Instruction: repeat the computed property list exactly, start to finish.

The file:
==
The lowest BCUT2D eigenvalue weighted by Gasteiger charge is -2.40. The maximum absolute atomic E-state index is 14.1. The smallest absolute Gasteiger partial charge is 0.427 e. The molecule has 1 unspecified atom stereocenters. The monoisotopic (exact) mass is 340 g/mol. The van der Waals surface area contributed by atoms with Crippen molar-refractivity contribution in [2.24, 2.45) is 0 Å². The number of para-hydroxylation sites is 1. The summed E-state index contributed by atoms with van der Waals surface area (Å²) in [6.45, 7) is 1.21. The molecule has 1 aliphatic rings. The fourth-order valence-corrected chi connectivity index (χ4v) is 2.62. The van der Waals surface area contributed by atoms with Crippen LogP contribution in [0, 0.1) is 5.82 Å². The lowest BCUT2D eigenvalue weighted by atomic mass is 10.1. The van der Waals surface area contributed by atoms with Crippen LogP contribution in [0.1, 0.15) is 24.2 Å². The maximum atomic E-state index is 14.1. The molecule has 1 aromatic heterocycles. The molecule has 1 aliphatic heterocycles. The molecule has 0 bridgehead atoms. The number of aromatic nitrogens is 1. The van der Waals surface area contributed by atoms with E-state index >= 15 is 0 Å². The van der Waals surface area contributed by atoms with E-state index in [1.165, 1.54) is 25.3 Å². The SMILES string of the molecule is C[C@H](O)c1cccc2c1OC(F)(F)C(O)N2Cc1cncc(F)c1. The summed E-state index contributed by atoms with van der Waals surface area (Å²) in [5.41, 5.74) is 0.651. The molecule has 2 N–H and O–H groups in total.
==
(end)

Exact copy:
The lowest BCUT2D eigenvalue weighted by Gasteiger charge is -2.40. The maximum absolute atomic E-state index is 14.1. The smallest absolute Gasteiger partial charge is 0.427 e. The molecule has 1 unspecified atom stereocenters. The monoisotopic (exact) mass is 340 g/mol. The van der Waals surface area contributed by atoms with Crippen molar-refractivity contribution in [2.24, 2.45) is 0 Å². The number of para-hydroxylation sites is 1. The summed E-state index contributed by atoms with van der Waals surface area (Å²) in [6.45, 7) is 1.21. The molecule has 1 aliphatic rings. The fourth-order valence-corrected chi connectivity index (χ4v) is 2.62. The van der Waals surface area contributed by atoms with Crippen LogP contribution in [0, 0.1) is 5.82 Å². The lowest BCUT2D eigenvalue weighted by atomic mass is 10.1. The van der Waals surface area contributed by atoms with Crippen LogP contribution in [0.1, 0.15) is 24.2 Å². The maximum atomic E-state index is 14.1. The molecule has 1 aromatic heterocycles. The molecule has 1 aliphatic heterocycles. The molecule has 0 bridgehead atoms. The number of aromatic nitrogens is 1. The van der Waals surface area contributed by atoms with E-state index >= 15 is 0 Å². The van der Waals surface area contributed by atoms with E-state index in [1.165, 1.54) is 25.3 Å². The SMILES string of the molecule is C[C@H](O)c1cccc2c1OC(F)(F)C(O)N2Cc1cncc(F)c1. The summed E-state index contributed by atoms with van der Waals surface area (Å²) in [5.41, 5.74) is 0.651. The molecule has 2 N–H and O–H groups in total.